Helicity and helicity flux during the solar cycle
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Helicity and Helicity flux during the solar cycle. Axel Brandenburg (Nordita, Copenhagen) Christer Sandin (Stockholm), & Petri Käpylä (Freiburg+Oulu). Thirty years of turbulent diffusion. LS magnetic energy SS magnetic energy  dissipation.

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Helicity and Helicity flux during the solar cycle

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Helicity and helicity flux during the solar cycle

Helicity and Helicity flux during the solar cycle

Axel Brandenburg (Nordita, Copenhagen)

Christer Sandin (Stockholm), &

Petri Käpylä (Freiburg+Oulu)


Thirty years of turbulent diffusion

Thirty years of turbulent diffusion

LS magnetic energy SS magnetic energy  dissipation


Worry magnetic energy peaked at small scales

Worry: magnetic energy peaked at small scales??

Meneguzzi et al (1981)

Kida et al (1991)

Maron & Cowley (2001)

Conclusion until recently:

magnetic energy peaked

at the resistive scale!

Schekochihin et al (2003)


Nonhelically forced turbulence

Nonhelically forced turbulence

Haugen, Brandenburg, & Dobler (2003, ApJL)

Kazantsev spectrum confirmed (even for n/h=1)

Spectrum remains highly time-dependent


256 processor run at 1024 3

256 processor run at 10243

-3/2

slope?

Haugen et al. (2003, ApJ 597, L141)

Result: not peaked at resistive scale  Kolmogov scaling!

instead: kpeak~Rm,crit1/2kf ~ 6kf


Thirty years of nonlinear dynamos

Thirty years of nonlinear dynamos

3-D helical turbulence with shear

Brandenburg, Bigazzi, & Subramanian (2001)


However a quenching could be in trouble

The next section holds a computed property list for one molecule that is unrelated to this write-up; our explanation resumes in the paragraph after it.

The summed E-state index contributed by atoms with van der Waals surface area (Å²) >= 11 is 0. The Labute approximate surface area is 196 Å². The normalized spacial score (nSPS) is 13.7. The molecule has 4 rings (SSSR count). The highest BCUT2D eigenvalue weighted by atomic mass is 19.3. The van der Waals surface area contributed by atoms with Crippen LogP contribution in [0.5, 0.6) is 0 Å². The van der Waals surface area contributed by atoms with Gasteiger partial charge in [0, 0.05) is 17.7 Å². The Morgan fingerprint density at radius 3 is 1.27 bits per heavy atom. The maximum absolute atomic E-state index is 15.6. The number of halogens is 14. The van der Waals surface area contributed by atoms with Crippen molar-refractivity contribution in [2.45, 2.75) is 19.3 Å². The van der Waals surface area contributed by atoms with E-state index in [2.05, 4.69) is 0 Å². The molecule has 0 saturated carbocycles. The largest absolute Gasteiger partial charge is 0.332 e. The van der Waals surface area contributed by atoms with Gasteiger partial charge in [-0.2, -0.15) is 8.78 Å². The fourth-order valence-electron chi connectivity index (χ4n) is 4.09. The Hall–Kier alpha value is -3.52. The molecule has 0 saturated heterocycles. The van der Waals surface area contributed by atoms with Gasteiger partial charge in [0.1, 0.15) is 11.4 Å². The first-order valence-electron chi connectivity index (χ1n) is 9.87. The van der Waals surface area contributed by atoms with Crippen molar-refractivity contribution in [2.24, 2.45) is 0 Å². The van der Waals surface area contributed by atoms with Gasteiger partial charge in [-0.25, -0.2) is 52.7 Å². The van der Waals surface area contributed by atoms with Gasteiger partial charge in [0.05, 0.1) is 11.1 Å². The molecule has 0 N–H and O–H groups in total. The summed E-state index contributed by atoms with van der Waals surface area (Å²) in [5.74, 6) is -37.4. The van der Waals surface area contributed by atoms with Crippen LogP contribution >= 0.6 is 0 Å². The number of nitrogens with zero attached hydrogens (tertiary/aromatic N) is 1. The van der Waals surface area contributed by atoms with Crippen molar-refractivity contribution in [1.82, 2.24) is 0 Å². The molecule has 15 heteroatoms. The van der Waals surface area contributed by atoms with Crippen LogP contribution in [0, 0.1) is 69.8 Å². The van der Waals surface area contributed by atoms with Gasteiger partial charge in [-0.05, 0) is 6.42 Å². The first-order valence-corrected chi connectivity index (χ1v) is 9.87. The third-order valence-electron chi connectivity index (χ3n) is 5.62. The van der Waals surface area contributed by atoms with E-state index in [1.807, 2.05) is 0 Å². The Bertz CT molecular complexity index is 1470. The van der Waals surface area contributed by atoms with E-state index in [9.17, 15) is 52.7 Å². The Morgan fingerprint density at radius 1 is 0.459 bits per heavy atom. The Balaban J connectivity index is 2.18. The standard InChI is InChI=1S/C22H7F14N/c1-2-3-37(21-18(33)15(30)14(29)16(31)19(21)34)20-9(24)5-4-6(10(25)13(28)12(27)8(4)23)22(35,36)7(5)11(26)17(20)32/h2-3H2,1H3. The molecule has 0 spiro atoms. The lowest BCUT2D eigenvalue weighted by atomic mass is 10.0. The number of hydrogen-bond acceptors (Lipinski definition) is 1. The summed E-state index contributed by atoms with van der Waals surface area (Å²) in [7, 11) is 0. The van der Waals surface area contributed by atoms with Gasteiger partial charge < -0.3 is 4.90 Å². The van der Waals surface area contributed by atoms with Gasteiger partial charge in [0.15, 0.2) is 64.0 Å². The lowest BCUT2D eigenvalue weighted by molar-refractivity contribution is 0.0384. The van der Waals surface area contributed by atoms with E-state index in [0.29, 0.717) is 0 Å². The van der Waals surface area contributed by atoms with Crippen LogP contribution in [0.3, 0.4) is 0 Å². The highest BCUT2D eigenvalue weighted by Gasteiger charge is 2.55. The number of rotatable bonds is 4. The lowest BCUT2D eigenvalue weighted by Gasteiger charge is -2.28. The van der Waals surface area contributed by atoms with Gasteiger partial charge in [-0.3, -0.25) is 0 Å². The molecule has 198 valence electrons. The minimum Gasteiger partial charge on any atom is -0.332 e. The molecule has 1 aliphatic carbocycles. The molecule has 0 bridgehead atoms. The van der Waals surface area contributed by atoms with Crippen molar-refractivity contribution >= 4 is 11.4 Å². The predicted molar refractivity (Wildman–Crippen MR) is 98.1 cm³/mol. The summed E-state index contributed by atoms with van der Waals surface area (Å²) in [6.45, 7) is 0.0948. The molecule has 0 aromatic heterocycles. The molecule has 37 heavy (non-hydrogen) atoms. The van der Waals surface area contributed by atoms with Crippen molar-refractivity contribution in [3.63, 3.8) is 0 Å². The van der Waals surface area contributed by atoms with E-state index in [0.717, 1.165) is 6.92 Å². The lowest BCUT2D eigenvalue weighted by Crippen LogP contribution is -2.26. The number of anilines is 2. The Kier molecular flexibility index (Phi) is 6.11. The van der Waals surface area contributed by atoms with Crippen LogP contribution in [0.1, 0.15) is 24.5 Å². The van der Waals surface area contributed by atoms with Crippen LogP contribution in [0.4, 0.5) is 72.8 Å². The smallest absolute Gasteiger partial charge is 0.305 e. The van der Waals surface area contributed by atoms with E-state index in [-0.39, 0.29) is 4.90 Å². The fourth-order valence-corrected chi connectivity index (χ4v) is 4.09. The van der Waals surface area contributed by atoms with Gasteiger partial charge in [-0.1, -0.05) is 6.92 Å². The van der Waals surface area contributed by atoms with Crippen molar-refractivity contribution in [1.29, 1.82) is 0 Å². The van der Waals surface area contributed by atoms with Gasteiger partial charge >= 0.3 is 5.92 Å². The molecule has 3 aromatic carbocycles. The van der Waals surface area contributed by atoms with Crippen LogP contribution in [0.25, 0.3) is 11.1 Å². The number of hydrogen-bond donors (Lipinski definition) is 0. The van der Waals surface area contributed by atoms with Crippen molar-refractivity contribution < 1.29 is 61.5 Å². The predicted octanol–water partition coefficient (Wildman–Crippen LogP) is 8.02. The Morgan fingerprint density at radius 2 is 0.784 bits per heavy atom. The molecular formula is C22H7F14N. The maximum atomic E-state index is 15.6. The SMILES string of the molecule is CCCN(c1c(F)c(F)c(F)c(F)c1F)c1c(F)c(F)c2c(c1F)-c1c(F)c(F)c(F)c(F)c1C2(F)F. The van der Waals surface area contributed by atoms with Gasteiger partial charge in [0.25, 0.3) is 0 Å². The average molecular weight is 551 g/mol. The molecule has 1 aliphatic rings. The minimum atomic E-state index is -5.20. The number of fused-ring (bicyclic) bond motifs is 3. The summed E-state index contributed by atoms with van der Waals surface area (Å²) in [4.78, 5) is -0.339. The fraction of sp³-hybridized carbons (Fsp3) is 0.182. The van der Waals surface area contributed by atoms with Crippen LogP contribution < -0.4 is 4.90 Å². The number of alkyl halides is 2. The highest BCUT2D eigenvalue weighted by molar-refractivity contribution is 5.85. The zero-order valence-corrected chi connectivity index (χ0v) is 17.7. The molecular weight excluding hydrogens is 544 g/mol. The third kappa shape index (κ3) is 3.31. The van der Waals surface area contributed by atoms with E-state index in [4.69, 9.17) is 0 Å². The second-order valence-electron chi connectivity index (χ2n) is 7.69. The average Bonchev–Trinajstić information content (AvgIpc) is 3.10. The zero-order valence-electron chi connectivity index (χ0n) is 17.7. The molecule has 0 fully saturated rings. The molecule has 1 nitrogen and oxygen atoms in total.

However, a quenching could be in trouble!

“catastrophic” a quenching

Rm –dependent

(Vainshtein & Cattaneo 1972,

Gruzinov & Diamond 1994-96)

“conventional” a quenching

e.g., a~B-3, independent of Rm

(Moffatt 1972, Rüdiger 1973)

periodic box simulations:

saturation at super-equipartition,

but after resistive time

(Brandenburg 2001)

open domains: removal of

magnetic waste by helicity flux

(Blackman & Field 2000,

Kleeorin et al 2000-2003)

Dynamical quenching

Kleeorin & Ruzmaikin (1982)


Cartesian box mhd equations

Cartesian box MHD equations

Magn.

Vector

potential

Induction

Equation:

Momentum and

Continuity eqns

Viscous force

forcing function

(eigenfunction of curl)


Helical mhd turbulence

Helical MHD turbulence

  • Helically forced turbulence (cyclonic events)

  • Small & large scale field grows exponentially

  • Past saturation: slow evolution

     Explained by magnetic helicity equation


Allowing for scale separation

Allowing for scale separation

Position of the peak compatible with

No inverse cascade in kinematic regime

Decomposition in terms of Chandrasekhar-Kendall-Waleffe functions


Helical versus nonhelical and scale separation

Helical versus nonhelical and scale separation

Kida et al. (1991)

helical forcing, but no inverse cascade

Inverse cascade only when scale separation


Slow saturation

Slow saturation

Brandenburg (2001, ApJ)


Connection with a effect writhe with internal twist as by product

Connection with a effect: writhe with internal twist as by-product

clockwise tilt

(right handed)

W

 left handed

internal twist

Yousef & Brandenburg

A&A 407, 7 (2003)

both for thermal/magnetic buoyancy


Mta the minimal tau approximation

MTA – the Minimal Tau Approximation

1st aspect: replace triple correlation by quadradatic

2nd aspect: do not neglect triple correlation

3rd aspect: calculate